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Carl Collen


Big interview: Syngenta

Eurofruit speaks exclusively with three key players at Syngenta about the groupís tomato category and wider values

Big interview: Syngenta

Syngenta's Bamano orange baby plum variety

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Swiss agrochemical group Syngenta hit the headlines recently thanks to its US$43bn acquisition by Chinese company ChemChina. In an exclusive interview, Eurofruit discusses the future with the seed division’s Jeremie Chabanis, EAME value chain manager for vegetable seeds and fresh products, portfolio manager for tomatoes Rik Lootens, and food & value chain manager northwest Europe Gerard Barendregt.

What are the key developments happening at Syngenta right now?

Jeremie Chabanis: Syngenta is being acquired by ChemChina, which is the largest chemical corporation in China. What is important to highlight is that this will not change anything about Syngenta and its fundamental autonomy, or its brand commitment. We will still have the freedom to operate in the way we have always worked – our headquarters will still be in Switzerland, for example. It is important for our customers to know that our brand value will remain the same, as will our commitments and services to customers. Customer experience is still our main focus, delivering good value along the value chain. This, in a nutshell, is what we believe is important, and it is too early to say anything else.

What does this mean for the vegetable seed business?

JC: It will ensure continuing choice for growers and ongoing R&D investment. If anything we will be even more dedicated to the vegetable seed industry, with more focus and even greater resources. We are doing a lot of investment in research and development and in our facilities. Our ambition is to use our passion for innovation and our close connection with customers to support the industry and meet consumer demand for high-quality vegetables all year round.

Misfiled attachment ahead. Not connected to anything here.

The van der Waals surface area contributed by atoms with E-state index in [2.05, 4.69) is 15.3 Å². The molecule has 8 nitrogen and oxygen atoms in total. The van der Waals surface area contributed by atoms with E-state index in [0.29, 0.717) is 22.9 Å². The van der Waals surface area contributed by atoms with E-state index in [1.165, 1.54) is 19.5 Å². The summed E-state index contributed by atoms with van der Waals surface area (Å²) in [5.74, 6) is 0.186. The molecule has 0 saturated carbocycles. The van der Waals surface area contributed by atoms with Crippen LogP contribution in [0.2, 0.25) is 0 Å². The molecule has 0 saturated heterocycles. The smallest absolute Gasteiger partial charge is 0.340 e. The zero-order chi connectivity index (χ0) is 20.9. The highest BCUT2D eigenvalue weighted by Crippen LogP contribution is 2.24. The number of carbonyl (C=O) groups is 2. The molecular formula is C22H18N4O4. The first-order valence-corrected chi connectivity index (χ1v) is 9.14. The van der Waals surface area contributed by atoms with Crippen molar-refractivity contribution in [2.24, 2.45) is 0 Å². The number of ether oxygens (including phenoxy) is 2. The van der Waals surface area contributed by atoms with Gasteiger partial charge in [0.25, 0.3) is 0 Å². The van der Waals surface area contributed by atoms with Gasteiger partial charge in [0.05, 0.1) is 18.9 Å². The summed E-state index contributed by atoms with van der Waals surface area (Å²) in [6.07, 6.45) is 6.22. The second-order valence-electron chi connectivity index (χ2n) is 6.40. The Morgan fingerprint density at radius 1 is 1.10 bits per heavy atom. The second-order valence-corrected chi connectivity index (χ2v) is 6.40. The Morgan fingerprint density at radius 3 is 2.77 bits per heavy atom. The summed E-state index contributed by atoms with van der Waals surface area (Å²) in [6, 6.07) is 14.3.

For tomatoes, and the vegetable sector more broadly, what are customers demanding?

JC: We always look at consumers and consumption habits, which are of course closely linked to wider industry trends. What we see more and more is that innovation is the main way to differentiate our products in-store, on the shelves. Greater communication, marketing and merchandising at the point of sale are also more critical to highlighting your product, as well as creating segmentation in the category.

On top of all of this I would say taste is important, as this is what the consumer is expecting, while convenience is also critical. One of the challenges is adapting everything to multi-channel consumption – this is not easy when you are a vegetable seed company but we want to try to focus on products that satisfy the end customer. Sustainability, health, on-the-go consumption, all of our research and analysis into consumer demands ultimately drives us to smaller fruit sizes and smaller packaging.

What we see is that simply eating is not anymore seen as an experience. The real food experience – particularly in the north of Europe – is more about discovery and fun, it goes beyond simply eating meals for nutrition and sustenance.

The full interview appears in the June issue of Eurofruit Magazine

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